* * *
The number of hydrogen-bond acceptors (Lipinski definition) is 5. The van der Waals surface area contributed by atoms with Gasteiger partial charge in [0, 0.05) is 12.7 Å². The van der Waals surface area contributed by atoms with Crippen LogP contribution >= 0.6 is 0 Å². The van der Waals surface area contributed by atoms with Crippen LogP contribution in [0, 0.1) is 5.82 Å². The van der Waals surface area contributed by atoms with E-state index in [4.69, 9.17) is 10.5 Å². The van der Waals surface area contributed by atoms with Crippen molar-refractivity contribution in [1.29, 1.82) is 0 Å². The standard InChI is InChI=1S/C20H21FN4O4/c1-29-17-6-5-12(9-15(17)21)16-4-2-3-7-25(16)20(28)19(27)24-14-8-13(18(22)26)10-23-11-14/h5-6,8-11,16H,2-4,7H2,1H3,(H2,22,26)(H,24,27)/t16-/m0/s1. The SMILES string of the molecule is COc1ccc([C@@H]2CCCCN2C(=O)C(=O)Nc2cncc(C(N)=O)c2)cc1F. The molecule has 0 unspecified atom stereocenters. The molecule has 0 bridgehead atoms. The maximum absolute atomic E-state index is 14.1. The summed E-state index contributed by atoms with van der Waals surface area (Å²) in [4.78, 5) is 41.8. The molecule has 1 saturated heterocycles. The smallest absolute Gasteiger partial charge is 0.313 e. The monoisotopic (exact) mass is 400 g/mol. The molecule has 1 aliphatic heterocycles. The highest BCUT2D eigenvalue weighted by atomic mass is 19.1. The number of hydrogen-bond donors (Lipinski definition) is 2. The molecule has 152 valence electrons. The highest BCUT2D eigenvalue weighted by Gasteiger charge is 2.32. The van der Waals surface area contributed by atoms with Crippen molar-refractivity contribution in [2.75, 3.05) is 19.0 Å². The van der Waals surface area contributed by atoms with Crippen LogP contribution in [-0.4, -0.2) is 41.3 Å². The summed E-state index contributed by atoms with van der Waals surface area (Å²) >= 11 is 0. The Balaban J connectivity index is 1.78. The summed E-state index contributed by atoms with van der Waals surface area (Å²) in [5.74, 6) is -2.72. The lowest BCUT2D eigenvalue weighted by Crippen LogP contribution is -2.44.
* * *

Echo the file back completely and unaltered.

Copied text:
The number of hydrogen-bond acceptors (Lipinski definition) is 5. The van der Waals surface area contributed by atoms with Gasteiger partial charge in [0, 0.05) is 12.7 Å². The van der Waals surface area contributed by atoms with Crippen LogP contribution >= 0.6 is 0 Å². The van der Waals surface area contributed by atoms with Crippen LogP contribution in [0, 0.1) is 5.82 Å². The van der Waals surface area contributed by atoms with E-state index in [4.69, 9.17) is 10.5 Å². The van der Waals surface area contributed by atoms with Crippen molar-refractivity contribution in [1.29, 1.82) is 0 Å². The standard InChI is InChI=1S/C20H21FN4O4/c1-29-17-6-5-12(9-15(17)21)16-4-2-3-7-25(16)20(28)19(27)24-14-8-13(18(22)26)10-23-11-14/h5-6,8-11,16H,2-4,7H2,1H3,(H2,22,26)(H,24,27)/t16-/m0/s1. The SMILES string of the molecule is COc1ccc([C@@H]2CCCCN2C(=O)C(=O)Nc2cncc(C(N)=O)c2)cc1F. The molecule has 0 unspecified atom stereocenters. The molecule has 0 bridgehead atoms. The maximum absolute atomic E-state index is 14.1. The summed E-state index contributed by atoms with van der Waals surface area (Å²) in [4.78, 5) is 41.8. The molecule has 1 saturated heterocycles. The smallest absolute Gasteiger partial charge is 0.313 e. The monoisotopic (exact) mass is 400 g/mol. The molecule has 1 aliphatic heterocycles. The highest BCUT2D eigenvalue weighted by atomic mass is 19.1. The number of hydrogen-bond donors (Lipinski definition) is 2. The molecule has 152 valence electrons. The highest BCUT2D eigenvalue weighted by Gasteiger charge is 2.32. The van der Waals surface area contributed by atoms with Crippen molar-refractivity contribution in [2.75, 3.05) is 19.0 Å². The van der Waals surface area contributed by atoms with Crippen LogP contribution in [-0.4, -0.2) is 41.3 Å². The summed E-state index contributed by atoms with van der Waals surface area (Å²) >= 11 is 0. The Balaban J connectivity index is 1.78. The summed E-state index contributed by atoms with van der Waals surface area (Å²) in [5.74, 6) is -2.72. The lowest BCUT2D eigenvalue weighted by Crippen LogP contribution is -2.44.